1. In view of the 14 year old child's selection of her father, who was determined to be fit and proper for custody, the judgment denying him custody was erroneous.
2. (a) The special demurrers were abandoned and are not ruled upon.
(b) Georgia Laws 1962, page 713, providing that the selection, by a child who has reached the age of 14 years, of the parent with whom he or she desires to live shall be controlling unless such parent is determined to be unfit, does not violate the separation of powers provision of the State Constitution (Art. I, Sec. I, Par. XXIII; Code Ann. 2-123); hence, the overruling of the general demurrers to the petition was proper.
These cases involve the effect of a 14 year old child's selection of the parent with whom it desires to live, pursuant to Ga. L. 1962, p. 713, and also a constitutional attack upon that statute. The child's father, Melvin A. Froug, filed in the Superior Court of Richmond County a petition in the nature of habeas corpus against the mother, Mrs. Jean Froug Harper, alleging that since the prior award to her of the child's custody a substantial change in conditions affecting its welfare had taken place and praying that custody be placed in him.
The trial court overruled the mother's demurrers to the petition but ordered that custody remain in her. In case number 22747, the main bill of exceptions, the father assigns error upon the order denying him custody. In case number 22763 the mother assigns error by cross bill of exceptions upon the overruling of her general demurrers to the petition. The two cases will be treated together.
1. Reviewing first the denial of the father's prayer for custody, we find that the evidence was without conflict. There was no evidence that either party was unfit for custody--a rarity indeed in this kind of litigation. The court expressly found both parents to be fit.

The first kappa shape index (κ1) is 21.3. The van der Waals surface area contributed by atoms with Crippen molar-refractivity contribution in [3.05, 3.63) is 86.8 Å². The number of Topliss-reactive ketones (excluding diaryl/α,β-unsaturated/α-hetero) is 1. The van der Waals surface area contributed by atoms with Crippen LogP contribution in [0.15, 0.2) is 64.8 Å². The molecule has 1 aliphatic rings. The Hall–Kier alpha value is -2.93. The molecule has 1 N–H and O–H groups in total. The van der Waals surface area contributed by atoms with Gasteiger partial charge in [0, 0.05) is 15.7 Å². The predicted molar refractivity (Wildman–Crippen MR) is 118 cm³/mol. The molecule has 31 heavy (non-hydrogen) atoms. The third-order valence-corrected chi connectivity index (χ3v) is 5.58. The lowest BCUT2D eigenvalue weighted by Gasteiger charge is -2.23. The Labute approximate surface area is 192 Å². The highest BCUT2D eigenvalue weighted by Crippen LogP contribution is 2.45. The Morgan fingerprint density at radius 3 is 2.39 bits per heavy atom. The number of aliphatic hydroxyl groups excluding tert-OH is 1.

Thus, with two fit parents, the issue hinges upon the consequences of evidence of their 14 year old child's written selection of the father as the parent with whom she preferred to live. No other evidence is relied upon in this court as authorizing the change of custody sought.
The father urges that no other evidence is required. His position is that since there was no evidence that he was not fit and proper for such custody, the child's selection of him required that he be awarded custody, and that the trial court's failure to do so was an abuse of discretion.
The mother, on the other hand, contends that such selection alone is not sufficient, that there must first be evidence of some independent fact amounting to a material change in conditions or circumstances substantially affecting the welfare of the child, and since there was none the trial court properly ordered that custody remain with the mother.
Ordinarily, to authorize the altering of an award of custody it must be shown that there has been a material change in conditions and circumstances substantially affecting the welfare of the child, and also that such change has had an adverse effect upon the child. Young v. Young, 216 Ga. 521 (118 SE2d 82)
; Hunnicutt v. Smith, 218 Ga. 282 (127 SE2d 375)
But the General Assembly, by enactment of Ga. L. 1962, p. 713, has, as we construe it, provided a means of changing custody without the necessity of evidence of such change in conditions and circumstances. This statute amends both Code Ann. 30-127, as to custody in divorce actions, and Code Ann. 74-107, relating to all cases in which custody is in issue, by adding this language: "In all such cases and in cases where a change in custody is sought, where the child has reached the age of 14 years, such child shall have the right to select the parent with whom such child desires to live and such selection shall be controlling unless the parent so selected is determined not to be a fit and proper person to have the custody of said child."